Corroboration and the Carloway Report – the evil of the medieval?

That something is new is no reason to reject it; that something is old is no reason to reject it.

But your blogger has always been interested in the use of the language of history to condemn institutions. Most recently there has been interesting language about the Scottish rule on corroboration in criminal law. This rule in Scots law derives ultimately from the Codex Justinianus and was received along with much Romano-canonical procedure. The recent Carloway Report has recommended its abolition; your blogger has no axe to grind about this, but it is interesting to note that the Senators of the College of Justice and the Scottish Police Federation have opposed its abolition. It will be interesting to see what the Scottish government does in the face of this opposition.

What is interesting is that the rule is condemned as "archaic" and "medieval" (Carloway Report, pp. 282, 284) and it is claimed that its preservation would ensure that "Scots criminal law remains deeply steeped in what is essentially late medieval jurisprudence" (ibid., p. 256). Now if it does not function well in the modern world and the law can be improved that is one thing; but the use of medieval and archaic in this way is telling about modern attitudes to the past. After all, the Scots rule that agreement is all that is necessary to form a contract derives from Roman law as influenced by canon law: do we condemn it as archaic and medieval? If not, why not? Should we not abolish this archaic and medieval rule? These are not neutral adjectives.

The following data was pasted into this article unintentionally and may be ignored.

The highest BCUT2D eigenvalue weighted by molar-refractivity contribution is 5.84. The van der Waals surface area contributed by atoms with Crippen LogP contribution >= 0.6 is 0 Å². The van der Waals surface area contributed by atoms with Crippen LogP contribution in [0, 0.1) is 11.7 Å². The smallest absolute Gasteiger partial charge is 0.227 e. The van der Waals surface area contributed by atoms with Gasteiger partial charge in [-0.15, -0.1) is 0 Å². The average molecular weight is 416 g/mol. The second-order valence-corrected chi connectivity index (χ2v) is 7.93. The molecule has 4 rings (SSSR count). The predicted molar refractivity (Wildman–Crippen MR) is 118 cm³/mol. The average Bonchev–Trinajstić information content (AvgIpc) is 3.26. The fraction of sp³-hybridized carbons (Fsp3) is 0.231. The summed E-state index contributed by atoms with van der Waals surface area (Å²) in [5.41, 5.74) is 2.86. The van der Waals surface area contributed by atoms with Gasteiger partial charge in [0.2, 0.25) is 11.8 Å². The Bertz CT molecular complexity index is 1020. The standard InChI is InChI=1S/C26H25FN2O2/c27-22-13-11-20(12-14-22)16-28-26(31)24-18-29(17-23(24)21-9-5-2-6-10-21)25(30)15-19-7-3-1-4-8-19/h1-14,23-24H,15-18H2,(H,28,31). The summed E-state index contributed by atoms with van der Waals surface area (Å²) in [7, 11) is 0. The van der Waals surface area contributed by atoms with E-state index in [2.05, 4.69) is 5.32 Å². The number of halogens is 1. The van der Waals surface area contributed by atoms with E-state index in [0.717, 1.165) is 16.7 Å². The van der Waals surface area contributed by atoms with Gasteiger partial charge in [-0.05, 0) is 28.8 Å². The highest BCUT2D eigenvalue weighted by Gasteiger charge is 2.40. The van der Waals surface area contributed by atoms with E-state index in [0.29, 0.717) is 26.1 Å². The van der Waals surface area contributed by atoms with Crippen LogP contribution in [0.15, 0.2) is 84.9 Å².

"Medieval", like "feudal" is generally used as an adjective implying disapproval – that which they qualify is always something to be disapproved of. Oddly enough, "classical" is generally an adjective which implies approval. Is corroboration a classical rule of Scots law! Surely it is. It is interesting how the Renaissance and Enlightenment's language of attack remains current.